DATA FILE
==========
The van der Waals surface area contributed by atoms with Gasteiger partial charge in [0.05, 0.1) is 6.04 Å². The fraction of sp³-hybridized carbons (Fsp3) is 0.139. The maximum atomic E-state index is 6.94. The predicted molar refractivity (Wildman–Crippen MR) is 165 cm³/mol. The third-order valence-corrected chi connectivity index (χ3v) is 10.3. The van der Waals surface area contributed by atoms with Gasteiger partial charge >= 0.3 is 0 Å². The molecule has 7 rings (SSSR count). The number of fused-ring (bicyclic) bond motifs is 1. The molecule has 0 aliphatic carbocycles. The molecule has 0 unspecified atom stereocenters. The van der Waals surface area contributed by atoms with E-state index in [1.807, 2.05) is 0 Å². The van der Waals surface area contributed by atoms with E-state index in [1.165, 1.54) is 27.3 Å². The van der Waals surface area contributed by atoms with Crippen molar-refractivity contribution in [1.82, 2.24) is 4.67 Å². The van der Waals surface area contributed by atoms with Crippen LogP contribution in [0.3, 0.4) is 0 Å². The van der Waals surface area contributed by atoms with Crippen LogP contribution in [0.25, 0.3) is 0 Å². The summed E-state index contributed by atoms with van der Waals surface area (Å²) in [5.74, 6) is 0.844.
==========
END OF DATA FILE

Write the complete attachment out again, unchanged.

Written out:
The van der Waals surface area contributed by atoms with Gasteiger partial charge in [0.05, 0.1) is 6.04 Å². The fraction of sp³-hybridized carbons (Fsp3) is 0.139. The maximum atomic E-state index is 6.94. The predicted molar refractivity (Wildman–Crippen MR) is 165 cm³/mol. The third-order valence-corrected chi connectivity index (χ3v) is 10.3. The van der Waals surface area contributed by atoms with Gasteiger partial charge >= 0.3 is 0 Å². The molecule has 7 rings (SSSR count). The number of fused-ring (bicyclic) bond motifs is 1. The molecule has 0 aliphatic carbocycles. The molecule has 0 unspecified atom stereocenters. The van der Waals surface area contributed by atoms with E-state index in [1.807, 2.05) is 0 Å². The van der Waals surface area contributed by atoms with E-state index in [1.165, 1.54) is 27.3 Å². The van der Waals surface area contributed by atoms with Crippen molar-refractivity contribution in [1.82, 2.24) is 4.67 Å². The van der Waals surface area contributed by atoms with Crippen LogP contribution in [0.3, 0.4) is 0 Å². The van der Waals surface area contributed by atoms with Crippen LogP contribution in [0.25, 0.3) is 0 Å². The summed E-state index contributed by atoms with van der Waals surface area (Å²) in [5.74, 6) is 0.844.